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Avoiding job substitution

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Keeping the distinction between volunteers and employees clear.


You may need to adapt your volunteer management practice during the coronavirus outbreak. For specific guidance on volunteer management and to see our latest covid-19 guidance for charities, please visit our coronavirus pages.

Do volunteers provide value that employees simply can't match, or is volunteering an excuse for cheap labour?

Although traditionally associated with charities and voluntary groups, volunteers are now generally accepted in any not-for-profit setting. With the increase in employer supported volunteering, the term 'volunteers' is now also accepted in the private or corporate sector.

Some national services like coastguard and search and rescue services actually rely on volunteers. In the Crown and Magistrates Courts, Witness Service volunteers give support and information to people attending court. There are well established volunteer roles in the public sector, such as school governors, magistrates and representatives on Youth Offending Panels.

Job substitution

There are concerns, particularly in the public sector, that pressure to reduce costs and increase outputs will lead to volunteers being recruited for the ‘wrong’ reasons. It is important that concerns over job substitution are addressed.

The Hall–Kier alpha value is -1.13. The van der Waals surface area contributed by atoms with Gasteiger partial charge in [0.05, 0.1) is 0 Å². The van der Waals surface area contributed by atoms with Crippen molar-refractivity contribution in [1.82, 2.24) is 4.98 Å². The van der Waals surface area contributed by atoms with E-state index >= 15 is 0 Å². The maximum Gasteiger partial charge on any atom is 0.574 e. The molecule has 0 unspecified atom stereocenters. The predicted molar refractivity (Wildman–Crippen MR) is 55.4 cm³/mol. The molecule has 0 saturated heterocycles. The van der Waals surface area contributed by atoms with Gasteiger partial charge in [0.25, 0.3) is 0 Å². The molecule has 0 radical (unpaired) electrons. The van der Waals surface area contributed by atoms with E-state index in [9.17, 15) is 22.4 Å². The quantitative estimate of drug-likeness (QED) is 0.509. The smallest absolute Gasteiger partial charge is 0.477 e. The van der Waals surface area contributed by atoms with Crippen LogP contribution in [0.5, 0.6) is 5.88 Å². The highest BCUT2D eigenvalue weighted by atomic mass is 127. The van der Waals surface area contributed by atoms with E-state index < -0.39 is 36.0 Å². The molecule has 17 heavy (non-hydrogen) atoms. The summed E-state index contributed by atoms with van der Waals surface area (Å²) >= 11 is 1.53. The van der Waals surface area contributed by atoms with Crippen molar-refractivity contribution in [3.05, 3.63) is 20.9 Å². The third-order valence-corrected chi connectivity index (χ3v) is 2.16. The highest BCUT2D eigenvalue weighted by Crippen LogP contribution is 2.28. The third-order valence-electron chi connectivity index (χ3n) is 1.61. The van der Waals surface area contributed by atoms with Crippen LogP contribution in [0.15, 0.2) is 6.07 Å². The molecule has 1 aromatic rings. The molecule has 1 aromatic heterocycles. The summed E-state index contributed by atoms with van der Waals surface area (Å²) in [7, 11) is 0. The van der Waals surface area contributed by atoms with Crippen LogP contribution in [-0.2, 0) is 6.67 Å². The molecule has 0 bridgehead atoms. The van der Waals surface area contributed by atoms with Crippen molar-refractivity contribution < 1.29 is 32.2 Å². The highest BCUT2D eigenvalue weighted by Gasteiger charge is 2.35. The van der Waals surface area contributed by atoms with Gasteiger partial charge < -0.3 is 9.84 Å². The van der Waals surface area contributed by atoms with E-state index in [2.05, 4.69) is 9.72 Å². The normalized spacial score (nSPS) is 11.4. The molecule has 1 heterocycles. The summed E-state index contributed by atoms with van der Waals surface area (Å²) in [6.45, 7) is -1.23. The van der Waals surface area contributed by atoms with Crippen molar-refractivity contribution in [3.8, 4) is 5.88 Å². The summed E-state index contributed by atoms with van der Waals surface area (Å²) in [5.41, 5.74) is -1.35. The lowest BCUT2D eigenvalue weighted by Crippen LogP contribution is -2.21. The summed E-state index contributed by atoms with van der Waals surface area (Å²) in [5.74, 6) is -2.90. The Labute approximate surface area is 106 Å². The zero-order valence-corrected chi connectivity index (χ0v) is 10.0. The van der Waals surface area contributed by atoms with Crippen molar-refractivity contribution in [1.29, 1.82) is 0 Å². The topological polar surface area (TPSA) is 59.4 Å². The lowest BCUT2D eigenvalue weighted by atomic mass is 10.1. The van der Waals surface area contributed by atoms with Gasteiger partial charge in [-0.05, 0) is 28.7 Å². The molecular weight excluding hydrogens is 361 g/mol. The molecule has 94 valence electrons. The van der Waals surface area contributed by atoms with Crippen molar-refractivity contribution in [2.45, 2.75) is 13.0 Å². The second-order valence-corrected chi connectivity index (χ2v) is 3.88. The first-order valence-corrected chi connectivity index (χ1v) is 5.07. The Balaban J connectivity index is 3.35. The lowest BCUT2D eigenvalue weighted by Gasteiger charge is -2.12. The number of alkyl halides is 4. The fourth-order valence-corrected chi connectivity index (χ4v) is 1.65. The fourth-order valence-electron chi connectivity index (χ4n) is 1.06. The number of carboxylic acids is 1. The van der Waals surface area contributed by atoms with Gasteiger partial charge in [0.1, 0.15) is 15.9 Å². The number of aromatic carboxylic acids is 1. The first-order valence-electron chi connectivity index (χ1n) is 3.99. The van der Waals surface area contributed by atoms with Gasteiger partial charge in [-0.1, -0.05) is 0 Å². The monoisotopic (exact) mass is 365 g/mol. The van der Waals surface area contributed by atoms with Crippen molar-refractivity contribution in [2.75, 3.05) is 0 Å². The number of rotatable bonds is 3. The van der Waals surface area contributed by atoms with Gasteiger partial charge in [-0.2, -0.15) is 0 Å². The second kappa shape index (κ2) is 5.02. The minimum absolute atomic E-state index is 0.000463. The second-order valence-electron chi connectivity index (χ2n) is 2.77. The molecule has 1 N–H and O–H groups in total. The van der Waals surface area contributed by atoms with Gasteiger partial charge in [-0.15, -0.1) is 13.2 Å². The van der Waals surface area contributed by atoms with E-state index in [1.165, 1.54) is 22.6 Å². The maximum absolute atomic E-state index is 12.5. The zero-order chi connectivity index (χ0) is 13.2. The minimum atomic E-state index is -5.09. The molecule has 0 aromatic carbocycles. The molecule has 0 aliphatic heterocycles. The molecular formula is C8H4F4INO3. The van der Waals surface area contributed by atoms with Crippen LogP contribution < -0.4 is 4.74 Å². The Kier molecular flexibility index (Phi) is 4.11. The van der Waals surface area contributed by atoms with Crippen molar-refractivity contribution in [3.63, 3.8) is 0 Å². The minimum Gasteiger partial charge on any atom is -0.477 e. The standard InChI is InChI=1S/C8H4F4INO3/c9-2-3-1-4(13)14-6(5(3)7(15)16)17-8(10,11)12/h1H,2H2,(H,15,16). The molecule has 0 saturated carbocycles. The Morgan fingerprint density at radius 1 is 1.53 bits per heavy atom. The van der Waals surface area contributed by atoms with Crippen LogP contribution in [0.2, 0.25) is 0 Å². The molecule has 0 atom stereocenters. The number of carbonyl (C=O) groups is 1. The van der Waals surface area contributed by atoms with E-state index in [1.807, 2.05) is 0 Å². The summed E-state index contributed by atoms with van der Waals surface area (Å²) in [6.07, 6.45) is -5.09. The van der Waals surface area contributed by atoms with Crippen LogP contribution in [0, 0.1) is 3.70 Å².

In NCVO’s report on the volunteer experience Time Well Spent, 24% of those surveyed who were volunteering at least once a week felt that it is becoming ‘too much like paid work’. Findings show this to be the case with those volunteering in the public sector and other formal settings.

In 2009 the TUC and Volunteering England signed a Volunteers’ Charter to strengthen ties between paid staff and volunteers. Inappropriate volunteer roles or poor working relations between paid staff and volunteers need to be resolved. 

Apart from being aware of the potential legal risks, the majority of volunteers will not want to be treated as employees.

Volunteers or staff?

So if you are thinking about recruiting volunteers to work alongside staff, there are a number of questions to consider:

  • How will the Board support the involvement of volunteers?
  • Why are you doing it?
  • How will volunteers add value?
  • How will you introduce the concept to staff?
  • How will you reassure staff about job security?
  • What roles are appropriate for volunteers to do and what roles are not?

Remember, volunteering is something people do because they want to, not for financial reward. They will want their contribution to be clearly defined and valued and they will need support.

Page last edited Dec 17, 2020

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